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The Fascinating History of Erectile Dysfunction: “Cures and Treatments”

Flaccid dick, through the ages

Image result for nile baby alligator

 

Around 1600 BC, the Egyptians believed that impotence was the result of a natural disorder or an evil spell. One of their remedies used to ward off the ED curse was grinding up baby crocodile hearts mixed with wood oil to rub on the penis.

 

Another of the Ancient Egyptian treatments, using white and blue lotus flowers, is actually being rediscovered as one of the active ingredients, apomorphine, can effectively be used to treat ED.

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Fun fact, what we know as the infamous Spanish Fly, is actually a beetle. In about 300 BC, Aristotle, the Greek philosopher, extracted an “aphrodisiac” from the dried bodies of beetles also known as Spanish flies. The wife of the Roman emperor Tiberius snuck Spanish fly into family meals so she could blackmail relatives roused to sexual indiscretions.

 

Spanish fly was used for centuries as an aphrodisiac, but today we know that it is toxic and while it can cause a great deal of “swelling” it’s very unlikely to be a pleasant erection.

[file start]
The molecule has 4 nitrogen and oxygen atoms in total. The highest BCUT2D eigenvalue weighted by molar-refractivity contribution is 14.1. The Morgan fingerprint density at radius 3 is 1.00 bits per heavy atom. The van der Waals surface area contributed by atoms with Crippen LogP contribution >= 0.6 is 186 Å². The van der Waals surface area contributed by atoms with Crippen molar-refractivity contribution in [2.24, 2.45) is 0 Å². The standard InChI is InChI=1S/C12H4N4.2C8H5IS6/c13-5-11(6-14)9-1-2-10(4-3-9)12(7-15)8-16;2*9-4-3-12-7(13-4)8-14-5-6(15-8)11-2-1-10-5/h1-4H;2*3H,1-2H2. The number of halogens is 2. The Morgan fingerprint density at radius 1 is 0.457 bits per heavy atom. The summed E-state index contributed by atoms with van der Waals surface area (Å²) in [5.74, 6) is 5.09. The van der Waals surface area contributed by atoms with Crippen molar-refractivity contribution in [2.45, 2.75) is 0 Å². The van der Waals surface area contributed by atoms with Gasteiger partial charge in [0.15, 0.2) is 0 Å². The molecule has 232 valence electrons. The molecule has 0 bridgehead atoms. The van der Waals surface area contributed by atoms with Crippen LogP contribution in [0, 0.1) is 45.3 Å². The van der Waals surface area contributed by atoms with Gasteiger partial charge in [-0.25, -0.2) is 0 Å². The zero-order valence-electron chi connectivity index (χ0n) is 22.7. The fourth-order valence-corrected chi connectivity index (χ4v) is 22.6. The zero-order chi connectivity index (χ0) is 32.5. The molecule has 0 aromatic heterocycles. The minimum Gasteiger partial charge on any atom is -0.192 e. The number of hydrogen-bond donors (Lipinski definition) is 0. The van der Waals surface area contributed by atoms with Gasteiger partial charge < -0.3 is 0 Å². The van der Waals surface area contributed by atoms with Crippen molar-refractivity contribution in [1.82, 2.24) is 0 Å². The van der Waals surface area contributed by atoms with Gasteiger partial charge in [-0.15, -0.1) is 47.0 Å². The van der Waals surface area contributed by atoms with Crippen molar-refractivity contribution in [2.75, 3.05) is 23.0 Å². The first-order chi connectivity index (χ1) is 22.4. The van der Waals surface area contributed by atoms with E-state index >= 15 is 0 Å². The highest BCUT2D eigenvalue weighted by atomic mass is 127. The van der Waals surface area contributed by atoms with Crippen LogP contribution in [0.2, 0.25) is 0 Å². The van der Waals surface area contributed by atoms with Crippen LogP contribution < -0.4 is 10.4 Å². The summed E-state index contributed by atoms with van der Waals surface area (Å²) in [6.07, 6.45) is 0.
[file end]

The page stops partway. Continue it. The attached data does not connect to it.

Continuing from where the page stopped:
Image result for Malleus MaleficarumBy the Middle Ages, and for many years thereafter, impotence was believed to be caused by witches. In the ninth century, Hincmar, the Archbishop of Rheims, was the first to make the connection between witchcraft and impotence. In the preface of Daemonologie, King James I of England asserts the power of witches to weaken ‘the nature of some men, to make them unavailable for women’. A few hundred years later, in the medieval textbook for witch hunters, the Malleus Maleficarum (the “hammer of witches”), men with impotence problems were urged to track down the women who had bewitched their penises and persuade them, often with violence, to restore their erections. 

 

Image result for key holeAlong this same pattern of thinking, many believed that tying a magic knot into a ring or a key using cord or a strip of leather, and then hiding it, caused impotence of the groom at a wedding. This was known as the ‘magic ligature’. The impotence would last until the knot was found and undone by the person who cast the spell. A countermeasure against the ligature involved the groom urinating through the wedding ring the night before the wedding, or, once he discovered his impotence, he could piss through the keyhole of the church in which he as married. 

 

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